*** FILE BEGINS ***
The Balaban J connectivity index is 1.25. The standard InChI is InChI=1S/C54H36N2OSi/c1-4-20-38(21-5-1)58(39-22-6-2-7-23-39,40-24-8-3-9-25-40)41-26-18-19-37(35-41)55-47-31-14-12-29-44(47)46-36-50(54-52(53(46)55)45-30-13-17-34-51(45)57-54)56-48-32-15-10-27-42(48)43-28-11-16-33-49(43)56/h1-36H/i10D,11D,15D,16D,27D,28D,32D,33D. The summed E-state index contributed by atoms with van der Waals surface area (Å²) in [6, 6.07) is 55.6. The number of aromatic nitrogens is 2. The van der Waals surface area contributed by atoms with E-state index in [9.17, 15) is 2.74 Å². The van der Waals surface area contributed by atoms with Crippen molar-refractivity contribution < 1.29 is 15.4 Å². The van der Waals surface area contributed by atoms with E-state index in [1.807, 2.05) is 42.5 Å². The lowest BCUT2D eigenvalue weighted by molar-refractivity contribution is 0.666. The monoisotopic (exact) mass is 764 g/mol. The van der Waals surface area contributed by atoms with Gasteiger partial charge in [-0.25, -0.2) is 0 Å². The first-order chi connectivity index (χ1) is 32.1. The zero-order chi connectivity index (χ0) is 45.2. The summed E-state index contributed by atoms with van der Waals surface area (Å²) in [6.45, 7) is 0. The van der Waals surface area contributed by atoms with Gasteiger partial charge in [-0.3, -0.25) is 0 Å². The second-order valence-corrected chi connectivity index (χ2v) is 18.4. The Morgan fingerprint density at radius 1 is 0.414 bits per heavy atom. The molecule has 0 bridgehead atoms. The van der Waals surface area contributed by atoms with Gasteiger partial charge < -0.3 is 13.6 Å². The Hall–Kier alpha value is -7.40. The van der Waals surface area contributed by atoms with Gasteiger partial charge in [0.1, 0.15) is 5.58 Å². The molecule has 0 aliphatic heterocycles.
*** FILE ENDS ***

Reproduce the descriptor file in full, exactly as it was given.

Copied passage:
The Balaban J connectivity index is 1.25. The standard InChI is InChI=1S/C54H36N2OSi/c1-4-20-38(21-5-1)58(39-22-6-2-7-23-39,40-24-8-3-9-25-40)41-26-18-19-37(35-41)55-47-31-14-12-29-44(47)46-36-50(54-52(53(46)55)45-30-13-17-34-51(45)57-54)56-48-32-15-10-27-42(48)43-28-11-16-33-49(43)56/h1-36H/i10D,11D,15D,16D,27D,28D,32D,33D. The summed E-state index contributed by atoms with van der Waals surface area (Å²) in [6, 6.07) is 55.6. The number of aromatic nitrogens is 2. The van der Waals surface area contributed by atoms with E-state index in [9.17, 15) is 2.74 Å². The van der Waals surface area contributed by atoms with Crippen molar-refractivity contribution < 1.29 is 15.4 Å². The van der Waals surface area contributed by atoms with E-state index in [1.807, 2.05) is 42.5 Å². The lowest BCUT2D eigenvalue weighted by molar-refractivity contribution is 0.666. The monoisotopic (exact) mass is 764 g/mol. The van der Waals surface area contributed by atoms with Gasteiger partial charge in [-0.25, -0.2) is 0 Å². The first-order chi connectivity index (χ1) is 32.1. The zero-order chi connectivity index (χ0) is 45.2. The summed E-state index contributed by atoms with van der Waals surface area (Å²) in [6.45, 7) is 0. The van der Waals surface area contributed by atoms with Gasteiger partial charge in [-0.3, -0.25) is 0 Å². The second-order valence-corrected chi connectivity index (χ2v) is 18.4. The Morgan fingerprint density at radius 1 is 0.414 bits per heavy atom. The molecule has 0 bridgehead atoms. The van der Waals surface area contributed by atoms with Gasteiger partial charge < -0.3 is 13.6 Å². The Hall–Kier alpha value is -7.40. The van der Waals surface area contributed by atoms with Gasteiger partial charge in [0.1, 0.15) is 5.58 Å². The molecule has 0 aliphatic heterocycles.